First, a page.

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According to a new study accepted for publication in the Journal of Clinical Endocrinology & Metabolism, obese teenage girls with a greater ratio of visceral fat (fat around internal organs) to subcutaneous fat (fat found just beneath the skin) are likely to have lower bone density than peers with a lower ratio of visceral to subcutaneous fat.

Different fat types can help or hinder obese girls' bone health

01/Mar/2010

According to a new study accepted for publication in The Endocrine Society's Journal of Clinical Endocrinology & Metabolism, obese teenage girls with a greater ratio of visceral fat (fat around internal organs) to subcutaneous fat (fat found just beneath the skin) are likely to have lower bone density than peers with a lower ratio of visceral to subcutaneous fat.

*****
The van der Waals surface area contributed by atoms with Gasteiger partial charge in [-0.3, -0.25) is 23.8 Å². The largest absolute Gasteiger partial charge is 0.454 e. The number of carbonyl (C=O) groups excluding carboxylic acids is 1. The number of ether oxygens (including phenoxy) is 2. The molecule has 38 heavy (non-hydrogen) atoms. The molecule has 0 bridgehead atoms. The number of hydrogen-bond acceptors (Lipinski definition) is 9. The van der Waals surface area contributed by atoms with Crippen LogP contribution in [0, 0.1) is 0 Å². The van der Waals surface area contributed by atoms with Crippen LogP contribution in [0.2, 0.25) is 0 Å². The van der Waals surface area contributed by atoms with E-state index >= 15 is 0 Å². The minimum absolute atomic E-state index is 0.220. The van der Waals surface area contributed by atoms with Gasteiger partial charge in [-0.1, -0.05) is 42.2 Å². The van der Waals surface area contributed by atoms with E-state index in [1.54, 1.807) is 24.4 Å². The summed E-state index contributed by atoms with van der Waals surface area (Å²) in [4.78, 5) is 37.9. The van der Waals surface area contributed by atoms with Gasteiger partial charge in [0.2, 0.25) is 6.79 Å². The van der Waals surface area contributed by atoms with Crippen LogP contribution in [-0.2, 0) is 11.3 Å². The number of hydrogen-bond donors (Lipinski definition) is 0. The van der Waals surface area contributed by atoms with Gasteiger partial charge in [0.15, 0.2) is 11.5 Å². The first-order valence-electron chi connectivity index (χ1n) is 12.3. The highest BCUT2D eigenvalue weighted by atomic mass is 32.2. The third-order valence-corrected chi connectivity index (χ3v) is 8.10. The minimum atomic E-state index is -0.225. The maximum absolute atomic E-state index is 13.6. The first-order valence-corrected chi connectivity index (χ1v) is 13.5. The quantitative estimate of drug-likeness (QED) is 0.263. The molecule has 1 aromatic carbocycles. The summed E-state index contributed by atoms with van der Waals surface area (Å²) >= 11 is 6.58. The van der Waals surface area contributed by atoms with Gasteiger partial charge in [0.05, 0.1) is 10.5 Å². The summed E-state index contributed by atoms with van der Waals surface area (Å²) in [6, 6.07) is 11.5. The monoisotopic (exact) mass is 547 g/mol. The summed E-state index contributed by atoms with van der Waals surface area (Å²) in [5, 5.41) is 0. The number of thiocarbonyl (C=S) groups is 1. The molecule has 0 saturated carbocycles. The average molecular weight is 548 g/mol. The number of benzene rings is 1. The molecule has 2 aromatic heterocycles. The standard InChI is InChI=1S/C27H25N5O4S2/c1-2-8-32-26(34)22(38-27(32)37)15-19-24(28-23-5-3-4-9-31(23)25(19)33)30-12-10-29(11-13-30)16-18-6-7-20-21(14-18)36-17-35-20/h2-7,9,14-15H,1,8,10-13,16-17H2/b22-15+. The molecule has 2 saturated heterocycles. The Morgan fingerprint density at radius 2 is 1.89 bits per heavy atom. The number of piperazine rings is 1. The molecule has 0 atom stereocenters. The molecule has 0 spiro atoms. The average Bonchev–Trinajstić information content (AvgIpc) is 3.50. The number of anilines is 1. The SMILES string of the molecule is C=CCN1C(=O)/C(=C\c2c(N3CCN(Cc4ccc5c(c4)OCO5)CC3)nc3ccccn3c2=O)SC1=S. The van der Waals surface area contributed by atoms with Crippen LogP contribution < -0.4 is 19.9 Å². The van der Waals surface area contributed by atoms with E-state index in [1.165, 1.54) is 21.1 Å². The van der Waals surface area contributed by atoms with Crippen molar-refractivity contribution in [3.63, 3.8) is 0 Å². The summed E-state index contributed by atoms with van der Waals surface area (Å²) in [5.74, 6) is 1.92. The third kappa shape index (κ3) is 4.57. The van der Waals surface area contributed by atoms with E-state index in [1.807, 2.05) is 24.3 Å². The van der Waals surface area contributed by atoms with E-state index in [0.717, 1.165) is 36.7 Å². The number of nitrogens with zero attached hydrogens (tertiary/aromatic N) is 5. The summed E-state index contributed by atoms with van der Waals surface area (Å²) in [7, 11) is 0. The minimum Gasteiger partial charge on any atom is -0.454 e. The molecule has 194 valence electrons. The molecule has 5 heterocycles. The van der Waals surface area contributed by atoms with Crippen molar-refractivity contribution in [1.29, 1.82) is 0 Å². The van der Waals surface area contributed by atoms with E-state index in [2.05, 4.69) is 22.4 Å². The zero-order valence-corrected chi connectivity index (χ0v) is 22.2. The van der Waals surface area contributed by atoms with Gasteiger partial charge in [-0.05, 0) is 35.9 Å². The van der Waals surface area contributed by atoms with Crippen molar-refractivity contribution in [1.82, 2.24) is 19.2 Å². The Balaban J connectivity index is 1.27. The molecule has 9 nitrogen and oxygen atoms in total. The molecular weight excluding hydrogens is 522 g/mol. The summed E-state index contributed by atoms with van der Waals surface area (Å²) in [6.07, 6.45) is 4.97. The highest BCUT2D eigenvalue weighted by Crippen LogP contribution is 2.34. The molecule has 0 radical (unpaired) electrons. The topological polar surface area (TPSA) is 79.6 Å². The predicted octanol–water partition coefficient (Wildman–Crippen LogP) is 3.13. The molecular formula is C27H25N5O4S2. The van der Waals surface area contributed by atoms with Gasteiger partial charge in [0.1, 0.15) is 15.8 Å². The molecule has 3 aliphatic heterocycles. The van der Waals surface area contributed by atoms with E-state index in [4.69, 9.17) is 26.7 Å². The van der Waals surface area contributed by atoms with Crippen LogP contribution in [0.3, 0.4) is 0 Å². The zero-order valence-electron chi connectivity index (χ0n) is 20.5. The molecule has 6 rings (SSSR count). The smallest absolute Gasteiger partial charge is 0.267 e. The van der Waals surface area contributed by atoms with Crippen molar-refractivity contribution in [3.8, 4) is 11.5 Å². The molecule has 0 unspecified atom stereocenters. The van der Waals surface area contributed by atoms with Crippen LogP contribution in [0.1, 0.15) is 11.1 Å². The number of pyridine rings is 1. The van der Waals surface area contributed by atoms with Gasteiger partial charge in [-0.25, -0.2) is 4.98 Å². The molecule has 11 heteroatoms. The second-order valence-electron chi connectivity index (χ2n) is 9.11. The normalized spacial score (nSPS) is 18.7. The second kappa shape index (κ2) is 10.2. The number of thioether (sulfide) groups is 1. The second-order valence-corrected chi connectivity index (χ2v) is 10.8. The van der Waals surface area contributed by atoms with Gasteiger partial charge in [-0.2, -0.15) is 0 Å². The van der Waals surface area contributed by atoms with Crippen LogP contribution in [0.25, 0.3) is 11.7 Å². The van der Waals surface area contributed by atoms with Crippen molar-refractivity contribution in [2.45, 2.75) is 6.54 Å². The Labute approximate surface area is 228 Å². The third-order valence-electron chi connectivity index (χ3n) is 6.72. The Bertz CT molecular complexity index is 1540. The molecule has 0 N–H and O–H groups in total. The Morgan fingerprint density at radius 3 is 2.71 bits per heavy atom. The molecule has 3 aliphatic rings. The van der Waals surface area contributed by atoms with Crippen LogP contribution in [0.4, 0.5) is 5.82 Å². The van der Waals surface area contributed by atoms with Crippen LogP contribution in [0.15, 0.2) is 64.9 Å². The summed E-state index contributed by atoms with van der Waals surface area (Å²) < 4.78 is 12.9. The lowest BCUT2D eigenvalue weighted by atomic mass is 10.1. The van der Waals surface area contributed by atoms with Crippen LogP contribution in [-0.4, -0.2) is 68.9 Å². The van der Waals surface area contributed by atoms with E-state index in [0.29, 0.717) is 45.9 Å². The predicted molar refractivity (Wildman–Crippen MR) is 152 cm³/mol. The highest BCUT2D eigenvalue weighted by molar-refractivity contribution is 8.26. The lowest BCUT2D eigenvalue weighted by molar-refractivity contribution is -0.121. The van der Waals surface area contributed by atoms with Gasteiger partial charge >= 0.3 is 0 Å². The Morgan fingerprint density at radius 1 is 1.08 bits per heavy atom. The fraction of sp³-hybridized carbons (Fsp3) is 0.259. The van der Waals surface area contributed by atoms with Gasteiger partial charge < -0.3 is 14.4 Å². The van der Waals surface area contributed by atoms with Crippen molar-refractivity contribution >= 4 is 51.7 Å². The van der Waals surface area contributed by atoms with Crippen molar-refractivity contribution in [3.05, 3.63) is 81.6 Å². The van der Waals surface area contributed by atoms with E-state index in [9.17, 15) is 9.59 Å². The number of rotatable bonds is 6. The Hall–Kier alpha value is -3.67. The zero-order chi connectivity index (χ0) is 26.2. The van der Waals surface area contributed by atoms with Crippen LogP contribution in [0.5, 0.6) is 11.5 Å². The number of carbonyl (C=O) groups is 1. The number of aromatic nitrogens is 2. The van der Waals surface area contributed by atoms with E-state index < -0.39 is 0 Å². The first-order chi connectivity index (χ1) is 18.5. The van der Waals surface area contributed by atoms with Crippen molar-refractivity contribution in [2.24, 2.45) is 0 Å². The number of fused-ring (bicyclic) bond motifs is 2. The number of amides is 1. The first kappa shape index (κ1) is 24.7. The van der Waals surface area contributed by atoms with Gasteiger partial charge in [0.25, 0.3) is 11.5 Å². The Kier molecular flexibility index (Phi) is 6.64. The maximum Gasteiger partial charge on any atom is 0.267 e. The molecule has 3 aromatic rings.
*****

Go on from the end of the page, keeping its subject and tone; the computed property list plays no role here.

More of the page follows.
"Visceral fat is known to increase the risk of diabetes and heart disease in obese people," said Madhusmita Misra, MD, of Massachusetts General Hospital and senior author of the study. "Our study suggests that visceral fat may also have an impact on bone health. This finding is particularly relevant given the rising prevalence of obesity and recent studies suggesting a higher risk of fractures in some obese individuals."

Link to full Endocrine Society release. 

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